SPF Strength and Resiliency
Constructing resilient homes has become a target of architects, builders, code officials, and local governments. The purpose of building a resilient home is to create a structure that is better able to withstand a variety of weather-related challenges that it may encounter. When it comes to creating a resilient structure, strength and durability are especially important.
Spray polyurethane foam (SPF) insulation is recognized for its strength and durability to help protect homes in a number of ways. When properly applied, SPF insulation expands its size, which helps close gaps creating an air barrier, and reduces vulnerabilities throughout the structure. And because SPF adheres to the substrate – acting like a glue – it makes the wall system more durable. This added strength and stability from the SPF insulation can enhance the structural integrity of homes for years.
Walls are a key structural component within homes. Strong winds and gusts from storms can impose lateral forces, which can distort walls with what is called a “shearing force.”1
To quantify the strength of this insulation, “racking tests” are conducted to examine a wall assembly’s ability to resist shearing forces. Research conducted by the National Association of Home Builders (NAHB) found walls installed with closed-cell SPF have a racking strength of up to 300 times greater than those without. The results of two tests found that walls with closed-cell SPF not only added notable racking strength, but also deformed less and offered greater resilience with each applied force.2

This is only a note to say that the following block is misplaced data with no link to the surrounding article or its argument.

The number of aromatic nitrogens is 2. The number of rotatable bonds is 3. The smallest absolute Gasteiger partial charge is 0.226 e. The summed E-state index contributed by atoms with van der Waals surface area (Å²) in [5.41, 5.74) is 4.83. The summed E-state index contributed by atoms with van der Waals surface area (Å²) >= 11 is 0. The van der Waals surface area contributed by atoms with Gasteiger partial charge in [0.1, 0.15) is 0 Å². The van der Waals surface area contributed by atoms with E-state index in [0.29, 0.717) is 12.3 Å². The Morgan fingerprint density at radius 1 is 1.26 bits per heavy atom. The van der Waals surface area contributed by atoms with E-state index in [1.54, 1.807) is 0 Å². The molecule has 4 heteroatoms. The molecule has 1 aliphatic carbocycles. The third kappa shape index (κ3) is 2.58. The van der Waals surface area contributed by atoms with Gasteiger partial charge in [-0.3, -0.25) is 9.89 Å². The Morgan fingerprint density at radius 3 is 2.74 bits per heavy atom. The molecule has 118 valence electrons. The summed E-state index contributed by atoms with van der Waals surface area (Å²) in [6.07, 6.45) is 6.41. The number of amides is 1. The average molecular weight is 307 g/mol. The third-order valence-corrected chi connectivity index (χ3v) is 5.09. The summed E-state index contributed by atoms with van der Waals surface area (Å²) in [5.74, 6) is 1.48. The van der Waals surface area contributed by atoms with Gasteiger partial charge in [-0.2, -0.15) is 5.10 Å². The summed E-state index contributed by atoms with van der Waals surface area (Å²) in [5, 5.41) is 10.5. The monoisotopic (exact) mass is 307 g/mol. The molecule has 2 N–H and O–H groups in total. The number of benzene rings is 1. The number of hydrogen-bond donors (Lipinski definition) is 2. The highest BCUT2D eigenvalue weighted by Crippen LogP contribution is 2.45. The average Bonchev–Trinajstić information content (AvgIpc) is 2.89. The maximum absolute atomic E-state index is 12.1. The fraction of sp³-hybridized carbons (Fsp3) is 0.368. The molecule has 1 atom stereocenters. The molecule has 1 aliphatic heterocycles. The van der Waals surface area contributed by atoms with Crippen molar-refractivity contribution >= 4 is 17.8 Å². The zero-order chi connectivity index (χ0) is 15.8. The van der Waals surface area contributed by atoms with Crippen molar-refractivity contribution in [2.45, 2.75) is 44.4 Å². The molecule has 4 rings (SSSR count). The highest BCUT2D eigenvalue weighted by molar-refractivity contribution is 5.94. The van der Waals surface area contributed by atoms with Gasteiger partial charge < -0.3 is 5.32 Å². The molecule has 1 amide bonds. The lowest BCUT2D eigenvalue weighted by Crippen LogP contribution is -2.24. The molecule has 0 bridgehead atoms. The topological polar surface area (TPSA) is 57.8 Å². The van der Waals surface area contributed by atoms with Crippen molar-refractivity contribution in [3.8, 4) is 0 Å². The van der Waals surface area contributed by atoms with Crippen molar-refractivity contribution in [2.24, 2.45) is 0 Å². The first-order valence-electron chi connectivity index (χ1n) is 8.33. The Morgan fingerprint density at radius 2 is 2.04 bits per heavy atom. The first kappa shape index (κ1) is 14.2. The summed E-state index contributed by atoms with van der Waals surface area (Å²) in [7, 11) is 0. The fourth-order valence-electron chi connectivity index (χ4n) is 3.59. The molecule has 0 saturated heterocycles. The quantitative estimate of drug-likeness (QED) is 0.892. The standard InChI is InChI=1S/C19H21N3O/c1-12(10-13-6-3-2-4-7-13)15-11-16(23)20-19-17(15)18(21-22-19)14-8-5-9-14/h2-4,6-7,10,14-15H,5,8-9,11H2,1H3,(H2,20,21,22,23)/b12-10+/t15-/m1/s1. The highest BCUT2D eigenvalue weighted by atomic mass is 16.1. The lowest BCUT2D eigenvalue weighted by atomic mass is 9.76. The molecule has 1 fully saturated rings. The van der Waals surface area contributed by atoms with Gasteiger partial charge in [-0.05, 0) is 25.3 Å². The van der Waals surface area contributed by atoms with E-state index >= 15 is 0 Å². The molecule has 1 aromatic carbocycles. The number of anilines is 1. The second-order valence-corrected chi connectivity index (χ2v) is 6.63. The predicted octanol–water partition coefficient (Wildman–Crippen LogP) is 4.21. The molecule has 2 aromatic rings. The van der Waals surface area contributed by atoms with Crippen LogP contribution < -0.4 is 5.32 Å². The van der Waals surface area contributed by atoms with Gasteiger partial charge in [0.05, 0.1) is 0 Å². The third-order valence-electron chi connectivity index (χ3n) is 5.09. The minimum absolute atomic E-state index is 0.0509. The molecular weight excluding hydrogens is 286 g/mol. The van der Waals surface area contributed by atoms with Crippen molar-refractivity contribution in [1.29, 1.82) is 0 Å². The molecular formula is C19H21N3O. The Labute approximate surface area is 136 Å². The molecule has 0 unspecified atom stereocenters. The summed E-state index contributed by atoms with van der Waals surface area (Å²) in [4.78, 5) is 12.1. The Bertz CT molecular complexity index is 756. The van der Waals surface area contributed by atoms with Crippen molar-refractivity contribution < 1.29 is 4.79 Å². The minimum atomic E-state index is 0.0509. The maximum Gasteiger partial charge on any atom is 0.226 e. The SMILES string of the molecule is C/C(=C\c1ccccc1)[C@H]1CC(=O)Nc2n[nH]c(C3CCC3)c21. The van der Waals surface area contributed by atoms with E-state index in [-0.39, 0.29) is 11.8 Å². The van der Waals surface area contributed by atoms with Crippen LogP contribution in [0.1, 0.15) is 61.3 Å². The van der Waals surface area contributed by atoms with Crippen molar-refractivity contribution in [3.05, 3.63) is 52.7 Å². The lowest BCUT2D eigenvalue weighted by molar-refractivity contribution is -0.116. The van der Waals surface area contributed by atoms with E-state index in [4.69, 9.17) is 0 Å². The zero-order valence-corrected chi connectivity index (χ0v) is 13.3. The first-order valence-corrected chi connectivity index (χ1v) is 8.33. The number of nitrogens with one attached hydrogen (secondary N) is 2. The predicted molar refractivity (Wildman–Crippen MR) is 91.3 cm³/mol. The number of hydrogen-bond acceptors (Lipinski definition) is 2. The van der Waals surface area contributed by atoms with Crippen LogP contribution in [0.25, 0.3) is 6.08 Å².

The increased strength has also been found to reduce the need for additional building components, like studs, sheathing, and corner bracing. Special bracing for wind resistance is not required for walls that use closed-cell SPF due to the material’s ability to adhere to surfaces.
Keeping the roof on your home in a severe wind and rain event is key to making your home more resilient and disaster-resistant. SPF can also provide enhanced protection to roofs on homes with unvented attics (UVA). These attics are insulated and sealed as part of the building envelope. Roofing SPF is installed and adheres to the roof deck and attic walls. It can offer a compressive strength of 40 to more than 60 pounds per inch, which allows homes to better resist wind uplift.3 Wind uplift is common in areas where severe winds—hurricanes, tornados, or thunderstorms—enter homes through doors, windows, and other openings to create pressure under the roof. This pressure can cause damage or even the removal of a home’s roofing system. SPF under a roof deck has been shown to provide up to three times the resistance to wind uplift in a home.4
These are just some of the reasons why so many homeowners concerned about resiliency turn to SPF insulation.